Biking Loire Valley, Stay in Amboise?

Oct 20th, 2013, 06:44 PM
  #1  
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Biking Loire Valley, Stay in Amboise?

I'm planning a week long self-contained bike vacation of the Loire Valley for DH and I for early next fall. We plan to stay in an apartment in one central location and do loop rides rather than point to point rides that require frequent accommodation changes. We'll take some loop rides from our base and on other days I think we'll take the train to Blois or Tours to start riding from there. At home, we ride about 55-75 miles a day on similar terrain as the Loire. Amboise seems to be central to some of the most popular chateaus and is between Blois and Tours. Am I on the right track in choosing to stay in Amboise? Would Tours be a better option? Any other suggestions for a base town?
Ann Marie
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Oct 20th, 2013, 07:24 PM
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I'm not a biker, but I think Amboise would be a far better base than Tours, where you'd have to battle city traffic going out and in every day. But you might also look at Chinon and Loches, depending on exactly where in the Loire you want to bike.
StCirq is offline  
Oct 20th, 2013, 07:49 PM
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I had the same thoughts regarding Tours. I'll check out your other suggestions. Thanks!
Ann Marie
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Oct 20th, 2013, 10:00 PM
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DH and I spent three weeks driving around the back roads of the Loire Valley, going from west (Angers) to east (Bourges). We stayed in Amboise for the central part of the trip and it was the part we liked least. Amboise did not appeal to us at all.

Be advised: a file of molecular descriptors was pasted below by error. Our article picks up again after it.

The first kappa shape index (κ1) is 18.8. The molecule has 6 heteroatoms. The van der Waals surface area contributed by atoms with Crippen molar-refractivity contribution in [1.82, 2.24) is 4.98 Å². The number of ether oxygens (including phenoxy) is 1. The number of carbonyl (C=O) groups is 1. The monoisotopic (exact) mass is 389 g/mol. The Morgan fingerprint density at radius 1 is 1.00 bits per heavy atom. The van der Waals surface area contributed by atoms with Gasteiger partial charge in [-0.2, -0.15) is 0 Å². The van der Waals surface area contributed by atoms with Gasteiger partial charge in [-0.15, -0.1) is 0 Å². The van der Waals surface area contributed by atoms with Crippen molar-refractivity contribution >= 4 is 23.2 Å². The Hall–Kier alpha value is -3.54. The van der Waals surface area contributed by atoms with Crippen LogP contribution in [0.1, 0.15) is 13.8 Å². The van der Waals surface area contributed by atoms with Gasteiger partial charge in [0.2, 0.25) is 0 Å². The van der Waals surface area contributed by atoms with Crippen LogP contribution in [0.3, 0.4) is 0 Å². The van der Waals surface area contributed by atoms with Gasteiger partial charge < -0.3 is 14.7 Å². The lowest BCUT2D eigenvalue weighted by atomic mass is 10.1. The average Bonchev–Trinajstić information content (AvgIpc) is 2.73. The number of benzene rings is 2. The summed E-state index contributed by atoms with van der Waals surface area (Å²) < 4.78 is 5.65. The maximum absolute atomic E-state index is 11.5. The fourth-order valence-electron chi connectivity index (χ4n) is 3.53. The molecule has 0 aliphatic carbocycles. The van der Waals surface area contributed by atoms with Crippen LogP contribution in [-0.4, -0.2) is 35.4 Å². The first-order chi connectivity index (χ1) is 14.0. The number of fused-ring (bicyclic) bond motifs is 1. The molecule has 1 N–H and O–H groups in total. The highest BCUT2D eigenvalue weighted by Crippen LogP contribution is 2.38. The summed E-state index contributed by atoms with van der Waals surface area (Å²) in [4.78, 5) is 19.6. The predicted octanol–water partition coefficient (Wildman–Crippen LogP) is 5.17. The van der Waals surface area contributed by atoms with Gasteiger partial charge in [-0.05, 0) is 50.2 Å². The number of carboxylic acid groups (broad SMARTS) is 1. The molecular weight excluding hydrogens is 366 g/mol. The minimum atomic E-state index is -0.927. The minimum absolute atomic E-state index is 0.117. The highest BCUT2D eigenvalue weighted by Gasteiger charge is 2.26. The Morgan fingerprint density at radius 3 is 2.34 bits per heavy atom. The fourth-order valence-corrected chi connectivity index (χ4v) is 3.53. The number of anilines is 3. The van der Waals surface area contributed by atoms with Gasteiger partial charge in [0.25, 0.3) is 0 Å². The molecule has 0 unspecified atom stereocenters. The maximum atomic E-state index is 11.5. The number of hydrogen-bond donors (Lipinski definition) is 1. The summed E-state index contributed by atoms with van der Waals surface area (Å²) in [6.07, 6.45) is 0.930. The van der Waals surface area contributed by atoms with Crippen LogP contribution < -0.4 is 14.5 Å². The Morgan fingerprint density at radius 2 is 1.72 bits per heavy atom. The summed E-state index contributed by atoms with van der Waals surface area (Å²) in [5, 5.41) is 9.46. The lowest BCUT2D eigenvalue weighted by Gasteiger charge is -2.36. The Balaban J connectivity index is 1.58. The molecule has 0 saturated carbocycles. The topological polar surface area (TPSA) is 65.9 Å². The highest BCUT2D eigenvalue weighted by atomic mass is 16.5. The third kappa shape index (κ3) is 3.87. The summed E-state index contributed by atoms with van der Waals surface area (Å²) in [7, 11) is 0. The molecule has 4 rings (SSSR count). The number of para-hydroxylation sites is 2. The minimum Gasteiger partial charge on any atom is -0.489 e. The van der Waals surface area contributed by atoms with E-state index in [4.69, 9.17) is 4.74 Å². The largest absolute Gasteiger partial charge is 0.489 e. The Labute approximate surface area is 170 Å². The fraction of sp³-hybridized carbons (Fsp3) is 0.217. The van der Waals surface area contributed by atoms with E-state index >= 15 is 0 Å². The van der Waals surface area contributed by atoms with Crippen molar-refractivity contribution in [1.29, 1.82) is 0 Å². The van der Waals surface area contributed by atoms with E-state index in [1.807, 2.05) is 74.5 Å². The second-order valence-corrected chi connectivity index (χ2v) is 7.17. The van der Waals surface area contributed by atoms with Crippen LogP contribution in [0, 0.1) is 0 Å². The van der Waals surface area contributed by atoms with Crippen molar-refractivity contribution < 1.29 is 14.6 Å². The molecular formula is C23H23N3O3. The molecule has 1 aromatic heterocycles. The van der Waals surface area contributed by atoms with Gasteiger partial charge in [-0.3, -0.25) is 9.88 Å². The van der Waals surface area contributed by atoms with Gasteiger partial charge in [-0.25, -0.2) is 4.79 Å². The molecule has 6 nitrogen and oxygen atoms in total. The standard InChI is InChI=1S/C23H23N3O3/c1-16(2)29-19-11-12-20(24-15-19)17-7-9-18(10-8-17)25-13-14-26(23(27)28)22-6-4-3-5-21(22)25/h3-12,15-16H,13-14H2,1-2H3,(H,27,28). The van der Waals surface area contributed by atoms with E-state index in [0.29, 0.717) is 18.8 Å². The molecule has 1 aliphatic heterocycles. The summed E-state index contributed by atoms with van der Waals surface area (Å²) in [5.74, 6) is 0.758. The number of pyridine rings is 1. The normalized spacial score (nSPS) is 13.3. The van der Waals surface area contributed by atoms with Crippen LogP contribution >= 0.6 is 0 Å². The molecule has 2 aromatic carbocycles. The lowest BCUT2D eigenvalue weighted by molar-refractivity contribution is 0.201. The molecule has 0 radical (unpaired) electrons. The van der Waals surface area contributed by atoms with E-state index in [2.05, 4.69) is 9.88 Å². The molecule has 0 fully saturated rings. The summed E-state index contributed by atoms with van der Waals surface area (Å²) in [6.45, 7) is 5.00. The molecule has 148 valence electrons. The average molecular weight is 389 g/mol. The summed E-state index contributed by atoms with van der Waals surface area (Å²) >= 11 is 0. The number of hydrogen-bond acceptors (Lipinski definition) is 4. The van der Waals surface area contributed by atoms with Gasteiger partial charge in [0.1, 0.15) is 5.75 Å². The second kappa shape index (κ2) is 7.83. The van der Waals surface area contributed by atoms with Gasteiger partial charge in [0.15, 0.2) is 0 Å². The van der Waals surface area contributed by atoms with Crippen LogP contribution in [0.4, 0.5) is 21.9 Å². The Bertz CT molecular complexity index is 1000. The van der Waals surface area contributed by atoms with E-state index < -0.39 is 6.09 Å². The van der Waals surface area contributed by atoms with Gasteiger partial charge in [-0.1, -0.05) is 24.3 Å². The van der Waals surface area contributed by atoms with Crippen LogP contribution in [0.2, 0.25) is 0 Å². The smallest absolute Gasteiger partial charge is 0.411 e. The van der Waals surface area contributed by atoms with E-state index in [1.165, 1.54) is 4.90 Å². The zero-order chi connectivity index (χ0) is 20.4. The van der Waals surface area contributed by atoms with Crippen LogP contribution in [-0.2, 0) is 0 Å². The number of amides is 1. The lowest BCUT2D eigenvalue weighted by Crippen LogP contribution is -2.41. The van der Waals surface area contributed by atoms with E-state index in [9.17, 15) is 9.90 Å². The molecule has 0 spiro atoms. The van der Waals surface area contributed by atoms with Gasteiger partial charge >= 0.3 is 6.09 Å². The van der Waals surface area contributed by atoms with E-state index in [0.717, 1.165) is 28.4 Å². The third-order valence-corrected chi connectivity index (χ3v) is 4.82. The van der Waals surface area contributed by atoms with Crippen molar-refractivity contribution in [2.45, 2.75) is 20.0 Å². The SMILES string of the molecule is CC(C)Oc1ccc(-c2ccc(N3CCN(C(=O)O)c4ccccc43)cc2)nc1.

As we were driving around the central part of the LV, we spent some time in Cour Cheverny, the little town/village surrounding Cheverny castle. We were kicking ourselves for not staying there. IMO, it would be a perfect base for a biking trip -- it's located between Amboise and Chambord. It would be beautiful in autumn.

http://www.tripadvisor.com/Tourism-g...Vacations.html
WeisserTee is offline  
Oct 21st, 2013, 12:12 AM
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I suggest you may like to have access to a number of "side" rivers or canals as well as the Loire to give you pleasant rides away from the Loire. Amboise is as good as anywhere but Chinon would also be pleasant. I assume you've found the Loire bike path website?
bilboburgler is online now  
Oct 21st, 2013, 05:16 AM
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I suggest you include the Indre for at least one day's biking route. It's a really pretty river, prettier than the Loire in my opinion. Between Loches and Usse there are about 40 watermills along the river, though not all of them are visible from the road.

http://moulindre.pagesperso-orange.fr/html/cartes.htm

There are chateaux to be seen, not the big-name chateaux, but still, pretty snazzy.

It must be a law that each bridge over the Indre be lined with flowers. Lovely!

Maybe you could arrange each day out to coincide with market day in a town.

Loches is a very nice town with a great Saturday market and a smaller market on Wednesday. Montresor would be a nice ride from here.

We've driven a stretch along the Cher several times that we love, starting west of Blere and winding up near Athee-sur-Cher. It's right along the Cher and you see nothing but the river, very nice homes, and little weekend cottages.

However, this assumes you have a car to get you to a starting point and since you mention taking the train, these suggestions may not work for you.

It sounds like fun.

Oh, Chedigny! You have to go there if you can manage it.
Coquelicot is online now  
Oct 21st, 2013, 06:27 AM
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I've done similar staying in Onzain, but I think Amboise is a great choice
bigtyke is online now  
Oct 21st, 2013, 07:11 AM
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Aboise (or nearby Onzain) for sure by bike is a great central location - I have biked up and down this part of the Loire many many times and Amboise is the perfect base, from a location standpoint and also a very nice town with its own famous chateau - do not miss the Sound and Light Show (English seances too) at the cheateau at night with zillions of locals dressed in Renaissance garb - don't miss the Chateloup Pagoda just outside of Amboise - could do on the way by bike to Chenonceau - BTW a very nice ride through for national forest most of the way!
PalenQ is offline  
Oct 21st, 2013, 09:32 AM